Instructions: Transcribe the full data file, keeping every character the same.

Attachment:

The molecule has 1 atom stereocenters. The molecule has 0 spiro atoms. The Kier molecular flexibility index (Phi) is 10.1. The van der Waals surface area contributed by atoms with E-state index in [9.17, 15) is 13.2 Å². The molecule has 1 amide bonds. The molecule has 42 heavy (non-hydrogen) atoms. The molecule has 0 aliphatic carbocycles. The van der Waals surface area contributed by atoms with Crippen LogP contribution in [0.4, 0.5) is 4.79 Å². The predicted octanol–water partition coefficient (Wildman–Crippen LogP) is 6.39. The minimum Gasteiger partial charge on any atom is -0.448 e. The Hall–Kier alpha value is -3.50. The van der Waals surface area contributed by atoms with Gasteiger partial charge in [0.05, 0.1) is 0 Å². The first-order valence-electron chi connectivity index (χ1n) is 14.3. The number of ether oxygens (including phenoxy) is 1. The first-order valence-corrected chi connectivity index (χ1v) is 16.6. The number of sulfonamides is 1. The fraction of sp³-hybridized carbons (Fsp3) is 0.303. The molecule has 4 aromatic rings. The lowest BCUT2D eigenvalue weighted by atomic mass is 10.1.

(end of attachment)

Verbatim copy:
The molecule has 1 atom stereocenters. The molecule has 0 spiro atoms. The Kier molecular flexibility index (Phi) is 10.1. The van der Waals surface area contributed by atoms with E-state index in [9.17, 15) is 13.2 Å². The molecule has 1 amide bonds. The molecule has 42 heavy (non-hydrogen) atoms. The molecule has 0 aliphatic carbocycles. The van der Waals surface area contributed by atoms with Crippen LogP contribution in [0.4, 0.5) is 4.79 Å². The predicted octanol–water partition coefficient (Wildman–Crippen LogP) is 6.39. The minimum Gasteiger partial charge on any atom is -0.448 e. The Hall–Kier alpha value is -3.50. The van der Waals surface area contributed by atoms with Gasteiger partial charge in [0.05, 0.1) is 0 Å². The first-order valence-electron chi connectivity index (χ1n) is 14.3. The number of ether oxygens (including phenoxy) is 1. The first-order valence-corrected chi connectivity index (χ1v) is 16.6. The number of sulfonamides is 1. The fraction of sp³-hybridized carbons (Fsp3) is 0.303. The molecule has 4 aromatic rings. The lowest BCUT2D eigenvalue weighted by atomic mass is 10.1.